You should not use a microwave oven to thaw or warm frozen breast milk. The high heat from the microwave can destroy some of the healthy properties found in the breast milk.

Microwaves also cause uneven heating and hot areas in the milk. Hot spots in the breast milk can burn your baby's mouth and throat. Heating breast milk on the stove is not recommended, either. It's easier to overheat breast milk when you place it in a pot of boiling water on the stove. Overheating can destroy the nutrients in the milk and make it dangerously hot for your child.

The Taste of Defrosted Breast Milk 

Sometimes defrosted breast milk has an unpleasant smell or a soapy, metallic taste. That doesn't mean the milk has gone bad, and you don't have to throw it away. It is the result of an enzyme in the milk called lipase that naturally breaks down fats during storage.

It's still safe to give to your baby, but your child may not like the taste of defrosted breast milk and could reject it.

Warming Up Thawed Breast Milk 

You can give your baby thawed breast milk directly from the refrigerator, or you can warm it up to room temperature or body temperature. 

  • If you choose to warm your breast milk, you can do so by placing it in a bowl of warm water for a few minutes, holding it under warm running water, or using a bottle warmer. As mentioned above, you should not heat breast milk in the microwave, or in a boiling pot of water on the stove.​ ​It's important to warm your breast milk correctly so that you don't burn your baby's mouth and throat.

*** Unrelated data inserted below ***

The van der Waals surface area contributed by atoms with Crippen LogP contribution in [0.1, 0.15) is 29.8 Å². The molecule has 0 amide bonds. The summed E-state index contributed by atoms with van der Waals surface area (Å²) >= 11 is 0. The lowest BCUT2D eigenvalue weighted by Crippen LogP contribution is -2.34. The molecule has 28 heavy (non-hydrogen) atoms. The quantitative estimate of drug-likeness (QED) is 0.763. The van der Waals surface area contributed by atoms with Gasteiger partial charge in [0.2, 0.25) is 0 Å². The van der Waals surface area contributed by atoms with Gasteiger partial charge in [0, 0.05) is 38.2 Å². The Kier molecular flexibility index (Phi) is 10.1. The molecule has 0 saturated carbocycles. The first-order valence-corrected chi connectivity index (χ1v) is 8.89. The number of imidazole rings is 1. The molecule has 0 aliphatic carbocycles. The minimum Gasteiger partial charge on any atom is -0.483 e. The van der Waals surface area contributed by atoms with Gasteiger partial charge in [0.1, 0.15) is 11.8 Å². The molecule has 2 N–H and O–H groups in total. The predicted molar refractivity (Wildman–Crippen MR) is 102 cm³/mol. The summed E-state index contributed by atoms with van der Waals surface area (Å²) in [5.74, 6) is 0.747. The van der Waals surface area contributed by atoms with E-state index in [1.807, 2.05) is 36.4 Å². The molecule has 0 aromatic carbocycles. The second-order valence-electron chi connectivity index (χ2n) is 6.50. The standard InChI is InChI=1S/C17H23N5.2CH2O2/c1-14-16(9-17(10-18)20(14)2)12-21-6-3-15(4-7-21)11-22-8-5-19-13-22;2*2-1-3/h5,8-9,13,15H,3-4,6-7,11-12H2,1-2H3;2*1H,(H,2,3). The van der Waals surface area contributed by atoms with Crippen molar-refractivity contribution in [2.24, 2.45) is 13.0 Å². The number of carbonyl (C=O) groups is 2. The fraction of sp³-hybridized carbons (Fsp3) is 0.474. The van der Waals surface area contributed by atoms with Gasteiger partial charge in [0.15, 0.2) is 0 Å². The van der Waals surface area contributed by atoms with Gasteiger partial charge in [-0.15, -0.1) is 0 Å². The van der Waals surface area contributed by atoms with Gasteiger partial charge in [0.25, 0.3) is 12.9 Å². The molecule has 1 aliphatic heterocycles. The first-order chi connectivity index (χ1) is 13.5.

• During storage, breast milk separates into layers. Once you defrost and warm your breast milk, you can gently swirl or shake the container to mix the layers before feeding it to your baby.

  • Always check the temperature of the breast milk before giving it to your child. You can do this by squirting a few drops on the inside of your wrist. It should feel lukewarm or room temperature. It should not be hot or cold.

The Safe Handling of Warmed or Used Breast Milk

To prevent spoiling and the growth of bacteria in your breast milk, follow these guidelines.

  • Once breast milk is warmed up, you can give it to your child right away or put it in the refrigerator for up to 4 hours. You should not leave warmed breast milk out at room temperature. 
  • If you warm breast milk, do not refreeze it. 
  • If your baby does not finish a feeding, you should throw away the leftover breast milk in the bottle.  

 

Sources:

Academy of Breastfeeding Medicine Protocol Committee. ABM clinical protocol# 8: Human milk storage information for home use for full-term infants. Original protocol March 2004; revision# 1 March 2010. Breastfeeding Medicine. 2010;5(3).

Eidelman AI, Schanler RJ, Johnston M, Landers S, Noble L, Szucs K, Viehmann L. Breastfeeding and the use of human milk. Pediatrics. 2012 Mar 1;129(3):e827-41.

Lawrence, Ruth A., MD, Lawrence, Robert M., MD.  Breastfeeding A Guide For The Medical Profession Eighth Edition. Elsevier Health Sciences. 2015.

Riordan, J., and Wambach, K. Breastfeeding and Human Lactation Fourth Edition. Jones and Bartlett Learning. 2014.